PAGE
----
Monday, April 26, 2010

April Showers

About 40 feet above the underground train platform, somewhere on Park Avenue I imagine, the lightly falling spring rain is collecting in pools on the street. It mixes there with all the other things that share the streets of Gotham. Things like tubercular loogies and motor oil and dog feces and mop water and cigarette butts and spilled breakfast burritos and the collective lost hopes and dreams of 8 million souls. It cozies up with all the other infectious diseases and bodily fluids until it becomes one with the repulsive gumbo of Manhattan street water, at which point it continues on its journey. It follows the natural flow of the street until it finds a gutter to fall into, where I imagine it spills into a whole new level of decomposing detritus. Dead rats and old tampons and illegally tossed batteries and medical waste and chewed tobacco, and it is here, on this level, that it begins to take on the low light glow of radioactive material. And now, with its new lethal powers, it eats its way through the cracks of the 150 year old infrastructure of the city, past the electrical tunnels and the sewage pipes and the long buried teamster, until it finally squeezes through a microscopic pore in the ceiling of the north end of Grand Central station and lands on my head just before I reach the safety of the platform exit. It hits my head, crawls through my scalp and slowly trickles down the side of my face, just missing my eye and nearly reaching the corner of my mouth before I wipe it off with the defeated look of a guy who gave up caring about this kind of thing many years ago, and I think to myself...shit, I forgot my umbrella.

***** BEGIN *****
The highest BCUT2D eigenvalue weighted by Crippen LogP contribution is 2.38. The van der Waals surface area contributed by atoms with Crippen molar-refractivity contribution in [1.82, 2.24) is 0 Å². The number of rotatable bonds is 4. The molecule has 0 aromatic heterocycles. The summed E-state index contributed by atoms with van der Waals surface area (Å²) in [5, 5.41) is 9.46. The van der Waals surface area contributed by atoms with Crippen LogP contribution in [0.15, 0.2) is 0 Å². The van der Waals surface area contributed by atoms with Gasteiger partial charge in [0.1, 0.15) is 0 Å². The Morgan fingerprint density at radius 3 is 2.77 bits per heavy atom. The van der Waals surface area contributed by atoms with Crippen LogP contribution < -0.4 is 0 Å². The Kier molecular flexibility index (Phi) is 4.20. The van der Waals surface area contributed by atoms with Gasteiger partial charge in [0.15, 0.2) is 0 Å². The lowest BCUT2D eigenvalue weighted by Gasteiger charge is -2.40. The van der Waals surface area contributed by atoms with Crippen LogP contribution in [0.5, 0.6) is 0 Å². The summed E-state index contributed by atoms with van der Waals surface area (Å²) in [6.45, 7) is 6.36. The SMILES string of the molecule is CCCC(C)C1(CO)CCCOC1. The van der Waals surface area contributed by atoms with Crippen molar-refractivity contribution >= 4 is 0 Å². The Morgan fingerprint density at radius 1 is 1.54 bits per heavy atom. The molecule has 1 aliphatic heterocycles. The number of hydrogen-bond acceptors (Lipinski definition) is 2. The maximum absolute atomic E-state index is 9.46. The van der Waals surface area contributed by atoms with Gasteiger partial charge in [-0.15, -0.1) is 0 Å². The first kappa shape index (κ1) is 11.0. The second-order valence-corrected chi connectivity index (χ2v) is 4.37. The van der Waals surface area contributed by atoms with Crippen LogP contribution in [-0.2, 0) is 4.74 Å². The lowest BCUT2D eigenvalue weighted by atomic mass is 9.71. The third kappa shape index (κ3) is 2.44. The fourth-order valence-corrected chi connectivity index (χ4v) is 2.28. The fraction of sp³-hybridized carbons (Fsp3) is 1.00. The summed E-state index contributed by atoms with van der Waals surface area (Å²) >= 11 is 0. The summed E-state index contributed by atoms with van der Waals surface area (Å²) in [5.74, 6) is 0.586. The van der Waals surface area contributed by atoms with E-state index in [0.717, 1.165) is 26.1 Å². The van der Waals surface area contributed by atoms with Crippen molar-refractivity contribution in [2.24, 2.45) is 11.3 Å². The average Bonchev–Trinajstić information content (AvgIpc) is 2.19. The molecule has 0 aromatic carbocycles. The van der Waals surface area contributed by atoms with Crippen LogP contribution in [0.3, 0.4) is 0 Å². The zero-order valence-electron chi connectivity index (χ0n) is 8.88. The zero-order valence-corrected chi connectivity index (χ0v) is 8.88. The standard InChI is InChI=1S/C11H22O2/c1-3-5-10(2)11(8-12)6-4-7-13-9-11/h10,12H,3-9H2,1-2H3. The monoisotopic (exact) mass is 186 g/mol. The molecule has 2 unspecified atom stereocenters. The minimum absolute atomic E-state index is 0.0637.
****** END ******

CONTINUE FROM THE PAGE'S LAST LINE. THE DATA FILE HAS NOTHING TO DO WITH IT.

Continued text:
Fly Guy

Friday had all the makings of a great commute. Beautiful sunny day, left work early so I could ride home and actually look out the window of the train, got the window seat facing an empty seat so I could really spread out and relax, which is exactly what I did. I slouched way down in the seat, spread my legs wide and settled in. This is the kind of ride you actually look forward to. Comfortable, civilized, a gift really. A gift from the train gods. In fact I got so comfortable that I fell asleep for about a half hour, and when I woke up there were two women sitting around me, one in the seat across the aisle and one in the seat on a diagonal across from me. I also noticed that, because I was wearing a nice suit with a delicate italian zipper, evidently when I sat down and spread my legs apart, my zipper unzipped itself, exposing my lovely baby blue Hanes underwear ( I buy them in colorful discount sets from Kohl's. Yeah, I really do) to my new guests , who no doubt thought I was drunk or just really bad at flirting. Turns out the commuting gods were not smiling on me that day. Turns out they were just setting me up, which is par for the course. So today's lesson is an obvious one, and yet it's one I never seem to learn. When things seem like they are going really good for once, that for one brief beautiful shining moment life is actually working out in your favor, don't trust it. Chances are, your barn door's open, the neighbors are peeking in and the gods are laughing their effing asses off.